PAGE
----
That’s right. Historic homes can help us tell the story of our history by keeping those names and the stories of those people alive. Today, that house is owned by Russell and Mary Still, a former Missouri representative. While looking solid as the rock it is built from, the 1910 house actually once stood across the road until 1924, when its builder, Berry McAlester, moved it so he could build an even finer house on that spot. Does the name McAlester sound familiar to University of Missouri alumni? It should. Berry’s father, A.W. McAlester is sometimes called the father of the MU’s School of Medicine. He was the dean of the School from 1883-1909. There’s a building named after McAlester and that is keeping his name alive, the same way the house at 2000 S. Country Club Drive is keeping the name of Berry McAlester and Bruce Maier and the Discwasher alive.

This history was highlighted in this article, “Delightful Contrasts,” I wrote in 2010 for Columbia Home magazine. In the article, Mary Still notes the house is keeping up with the times, but retains the elegance of its past.

Are there any other houses in Columbia that you know of that hold that kind of history, the kind that could be so easily lost as we move from LP to MP3? I’d love to hear the stories you know about the houses of Columbia, Missouri.

This gives power to the people

If you own a historic home — or just an old house like I do — and you are all thumbs like I am, here’s your chance to get help for you and your house.

The City of Columbia just received a grant to put on workshops that will help homeowners learn the ins and outs on renovating homes with sessions planned to cover windows, paint and flooring.

Want to find out when the dates are set for this upcoming seminars? The Historic Preservation Commission has a Facebook page.

Why renovate older homes? This article, City gets state grant to conduct historic preservation seminars, in the March 31, 2014, a report is cited that each year, 2,400 tons of waste goes into the city’s landfill from the demolition of historic buildings.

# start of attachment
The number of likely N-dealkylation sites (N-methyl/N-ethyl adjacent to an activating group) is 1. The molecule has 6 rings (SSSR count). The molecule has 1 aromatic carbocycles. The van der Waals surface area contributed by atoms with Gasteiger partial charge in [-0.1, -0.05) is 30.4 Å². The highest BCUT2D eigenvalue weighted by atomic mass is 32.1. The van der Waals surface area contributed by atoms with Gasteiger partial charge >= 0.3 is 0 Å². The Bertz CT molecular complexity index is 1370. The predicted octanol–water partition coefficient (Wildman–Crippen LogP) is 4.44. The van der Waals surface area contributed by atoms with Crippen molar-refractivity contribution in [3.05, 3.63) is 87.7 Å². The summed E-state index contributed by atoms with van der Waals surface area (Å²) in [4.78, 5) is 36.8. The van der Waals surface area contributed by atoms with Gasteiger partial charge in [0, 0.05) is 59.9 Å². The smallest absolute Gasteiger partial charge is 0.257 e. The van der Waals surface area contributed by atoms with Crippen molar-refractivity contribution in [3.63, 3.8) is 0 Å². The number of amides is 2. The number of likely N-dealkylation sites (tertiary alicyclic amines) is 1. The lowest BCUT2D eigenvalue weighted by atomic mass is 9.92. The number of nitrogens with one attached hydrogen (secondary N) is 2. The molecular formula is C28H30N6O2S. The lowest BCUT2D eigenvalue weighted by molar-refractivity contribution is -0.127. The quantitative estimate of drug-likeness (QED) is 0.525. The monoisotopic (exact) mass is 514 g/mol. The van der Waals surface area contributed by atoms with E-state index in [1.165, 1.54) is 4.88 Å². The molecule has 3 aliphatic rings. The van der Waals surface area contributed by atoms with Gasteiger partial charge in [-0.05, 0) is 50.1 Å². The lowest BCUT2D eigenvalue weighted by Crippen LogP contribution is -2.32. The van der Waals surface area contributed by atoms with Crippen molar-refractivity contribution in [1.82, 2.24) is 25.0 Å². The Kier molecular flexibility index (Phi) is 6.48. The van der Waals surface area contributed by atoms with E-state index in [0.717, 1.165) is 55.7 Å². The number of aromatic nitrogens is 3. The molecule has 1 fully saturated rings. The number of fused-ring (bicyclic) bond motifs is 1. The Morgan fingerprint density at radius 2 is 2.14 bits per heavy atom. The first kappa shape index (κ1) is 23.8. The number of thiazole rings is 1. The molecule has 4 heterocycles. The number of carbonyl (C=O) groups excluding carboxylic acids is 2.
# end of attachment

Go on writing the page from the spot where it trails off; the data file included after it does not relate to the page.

That’s $108,048 a year, using a cost of $45.02, the average price of disposing of a ton of waste in U.S. landfills according to the Waste Business Journal.com, an industrial research analysis site.

So renovating a home can save the city some money and since we all pay the environmental and tax costs of operating landfills, these classes will save all of us some money. So what is your biggest home renovation challenge? Windows? Paint? Flooring? For me, the biggest challenge has been knowing where to start, what I could tackle on my own and when to get help.

Here’s to hoping these seminars touch on that, too.

 

Do you think Columbia is an architectural wasteland?

William Bernoudy – student of Frank Lloyd Wright. Eero Saarinen – architect of the St. Louis Gateway Arch. Boller Brothers and an Paris opera.

These are just a few of the names and reasons cited to dispel the idea that Columbia, Missouri is an architectural wasteland. In case you missed this article by Morgan McCarty in the November 2013 issue of Inside Columbia. The article, “Columbia, The Beautiful,” outlines the architectural finds in Columbia.

I know. I know. We live in the Fly-Over Zone — the area of the country folks from the East and West Coast fly over, only to ask us where we live again and again, sometimes mixing up Missouri with Montana. It is after all, one of “those” M states “out there.”

But sometimes we ourselves perpetuate that myth, perhaps to keep the gem of Columbia to ourselves? I’d love to hear your comments.

At any rate, this article describes the architectural importance of these nine Columbia sites:

  • 1844 Cliff Drive, built by William Bernoudy.
  • 709 West Broadway, designed by Ludwig Abt, also the architect for Sacred Heart Catholic Church.
  • Stephens College Firestone Baars Chapel, designed by Eero Saarinen. Your friends from the East have likely flown past his other claim to fame, the Arch in St. Louis.
  • Missouri Theatre on Ninth Street, one of the few remaining “movie palaces.” The article reports the theatre’s design was inspired by he Paris’ historic Opera Garnier. No need for a long flight to enjoy this beauty, instead, we get to enjoy its 1,000-plus space and newly renovated interior at events scheduled by the University of Missouri, the owner of this 1928 theatre.